There has been loads of speculation about what the United Automobile Workers would be asking for during this year’s contract negotiations, with the assumption being that demands would be fairly lofty. Much of this was fueled by statements made by UAW leadership, especially those coming from President Shawn Fain.
Following its massive corruption scandal, union members sought a change in management and Fain is eager to prove himself as on the side of workers. He’s taken a more-adversarial approach to the industry than his predecessors and has promised to make up for ground lost over the last few decades. While demands were initially left vague, the UAW has since shared a series of specific proposals to be brought forward during contract negotiations with Ford, General Motors, and Stellantis. Compared to the standards we’ve become accustomed to, they are indeed lofty.
Canada’s Unifor is slated to negotiate terms with Stellantis, General Motors, and the Ford Motor Company starting next month. But it appears to be taking a softer approach than what we’ve been seeing from its counterpart in the United States.
The UAW has been promising to play hardball with automakers in an effort to regain lost ground stemming back to the early 2000s. It’s going into contract negotiations with an adversarial tone and has said it would withhold support of any politician that refused to support its demands. But Unifor seems to be taking up a more cordial tone.
UAW leadership headed to Washington last week to drum up support from politicians as it engages in contract negotiations with Detroit-based automakers. While this has often been the status quo for the union, UAW President Shawn Fain has suggested the government would help ensure a fair deal with the automotive industry.
While union leadership has opted to meet with the usual roster of Democrats, it has said it would withhold support of Joe Biden’s reelection campaign if it didn’t think the White House would be offering the kind of help it needs.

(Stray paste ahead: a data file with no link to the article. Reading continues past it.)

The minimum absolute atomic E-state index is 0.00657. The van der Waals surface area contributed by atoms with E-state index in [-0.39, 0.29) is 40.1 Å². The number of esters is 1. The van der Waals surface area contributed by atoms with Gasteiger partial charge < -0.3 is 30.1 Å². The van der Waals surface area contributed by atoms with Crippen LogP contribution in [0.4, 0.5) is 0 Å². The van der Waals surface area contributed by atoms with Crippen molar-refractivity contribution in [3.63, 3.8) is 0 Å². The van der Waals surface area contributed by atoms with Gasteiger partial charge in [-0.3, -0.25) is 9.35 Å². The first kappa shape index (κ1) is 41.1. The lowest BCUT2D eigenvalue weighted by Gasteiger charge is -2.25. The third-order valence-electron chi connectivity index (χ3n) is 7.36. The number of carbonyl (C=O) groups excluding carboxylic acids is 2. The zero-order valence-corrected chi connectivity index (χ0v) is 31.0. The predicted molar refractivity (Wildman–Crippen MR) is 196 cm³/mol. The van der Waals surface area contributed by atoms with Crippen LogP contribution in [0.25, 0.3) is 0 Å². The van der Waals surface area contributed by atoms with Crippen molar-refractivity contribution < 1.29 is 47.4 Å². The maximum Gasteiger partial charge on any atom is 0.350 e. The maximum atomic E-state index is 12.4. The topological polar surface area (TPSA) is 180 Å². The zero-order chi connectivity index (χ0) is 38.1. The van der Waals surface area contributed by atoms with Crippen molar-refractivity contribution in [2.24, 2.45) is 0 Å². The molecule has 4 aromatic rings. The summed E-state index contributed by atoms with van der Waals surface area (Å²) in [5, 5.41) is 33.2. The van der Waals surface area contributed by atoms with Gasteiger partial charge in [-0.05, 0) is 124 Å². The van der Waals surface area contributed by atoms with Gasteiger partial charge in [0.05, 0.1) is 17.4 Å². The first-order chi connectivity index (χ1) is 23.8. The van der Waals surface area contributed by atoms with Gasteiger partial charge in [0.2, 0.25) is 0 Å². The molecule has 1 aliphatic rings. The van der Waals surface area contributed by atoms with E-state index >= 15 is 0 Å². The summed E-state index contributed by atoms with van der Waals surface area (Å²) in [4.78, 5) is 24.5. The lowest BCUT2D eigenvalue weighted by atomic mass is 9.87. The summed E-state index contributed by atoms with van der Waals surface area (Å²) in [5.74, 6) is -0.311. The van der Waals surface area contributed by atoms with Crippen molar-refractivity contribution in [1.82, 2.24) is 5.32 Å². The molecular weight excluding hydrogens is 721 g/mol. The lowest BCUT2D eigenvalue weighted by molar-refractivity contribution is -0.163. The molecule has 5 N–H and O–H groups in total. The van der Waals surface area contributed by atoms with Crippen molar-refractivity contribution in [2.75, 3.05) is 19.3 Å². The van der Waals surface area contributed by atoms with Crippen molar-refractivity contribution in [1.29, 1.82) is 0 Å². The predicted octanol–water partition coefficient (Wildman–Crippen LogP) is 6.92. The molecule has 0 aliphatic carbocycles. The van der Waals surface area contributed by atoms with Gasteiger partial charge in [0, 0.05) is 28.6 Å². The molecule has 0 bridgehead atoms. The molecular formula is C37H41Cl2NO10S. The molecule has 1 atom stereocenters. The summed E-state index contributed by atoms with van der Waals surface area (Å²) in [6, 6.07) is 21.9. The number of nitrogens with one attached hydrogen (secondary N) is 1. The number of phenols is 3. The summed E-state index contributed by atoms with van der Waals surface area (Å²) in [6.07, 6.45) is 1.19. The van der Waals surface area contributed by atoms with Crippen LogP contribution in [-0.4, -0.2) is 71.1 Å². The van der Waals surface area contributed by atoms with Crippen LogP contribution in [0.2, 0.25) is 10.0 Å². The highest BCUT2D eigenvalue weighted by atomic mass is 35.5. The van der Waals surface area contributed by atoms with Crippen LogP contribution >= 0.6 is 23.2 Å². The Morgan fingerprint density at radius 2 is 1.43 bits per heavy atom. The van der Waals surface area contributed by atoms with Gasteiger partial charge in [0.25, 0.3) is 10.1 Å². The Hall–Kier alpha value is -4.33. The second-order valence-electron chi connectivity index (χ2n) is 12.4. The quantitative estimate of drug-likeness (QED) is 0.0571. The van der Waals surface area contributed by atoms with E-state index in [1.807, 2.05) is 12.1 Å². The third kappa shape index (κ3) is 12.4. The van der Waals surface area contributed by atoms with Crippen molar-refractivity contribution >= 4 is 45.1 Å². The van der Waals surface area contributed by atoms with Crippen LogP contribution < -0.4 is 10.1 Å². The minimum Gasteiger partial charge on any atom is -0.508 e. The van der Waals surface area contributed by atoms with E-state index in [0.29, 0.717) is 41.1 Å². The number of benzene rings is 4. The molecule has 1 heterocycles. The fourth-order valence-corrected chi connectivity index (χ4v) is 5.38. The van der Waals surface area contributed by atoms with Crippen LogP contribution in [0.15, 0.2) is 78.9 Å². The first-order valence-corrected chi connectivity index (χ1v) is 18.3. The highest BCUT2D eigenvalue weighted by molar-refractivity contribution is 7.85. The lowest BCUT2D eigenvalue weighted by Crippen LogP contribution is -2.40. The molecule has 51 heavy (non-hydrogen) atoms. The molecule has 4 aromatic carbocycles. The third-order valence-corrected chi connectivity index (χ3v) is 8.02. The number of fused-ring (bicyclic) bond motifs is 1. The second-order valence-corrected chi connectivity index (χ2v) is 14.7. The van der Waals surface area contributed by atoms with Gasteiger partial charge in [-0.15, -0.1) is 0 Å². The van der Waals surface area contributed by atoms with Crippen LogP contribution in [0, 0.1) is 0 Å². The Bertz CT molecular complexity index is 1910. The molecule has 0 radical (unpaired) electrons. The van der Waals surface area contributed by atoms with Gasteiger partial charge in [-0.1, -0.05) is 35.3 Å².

The United Auto Workers (UAW) is commencing contract negotiations with General Motors, Stellantis, and the Ford Motor Company this week. Members of the union’s executive board, along with UAW President Shawn Fain, appeared outside Stellantis' Sterling Heights Assembly Plant early Wednesday morning to draw attention to the talks.
The plan is to see each manufacturer as a preamble to the formal negotiations, which technically begin on Friday. But the union is also desperate to show itself in a better light after expansive corruption scandals implicated some of its now-ousted top brass. For most people living in North America, wages haven’t kept pace with the cost of living and inflationary pressures are exacerbating the issue. If there was ever a time to get the American public back on the side of unions, it’s now.
The strike at the Clarios battery plant in Holland, Ohio, is reportedly ongoing after workers rejected a deal struck between the company and negotiators from the United Auto Workers union. Roughly 550 employees represented by UAW Local 12 walked out on May 8th over changes to overtime eligibility and production incentives, with a select few picketing outside the factory entrance.
A little over a week ago, a few hundred workers went on strike at the Clarios battery plant in Holland, Ohio, over failed labor negotiations. While picketing is standard practice for UAW members dissatisfied with their contracts, the Lucas County Court of Common Pleas issued the restraining order on Friday to prevent striking workers from disrupting business operations and creating an allegedly unsafe environment.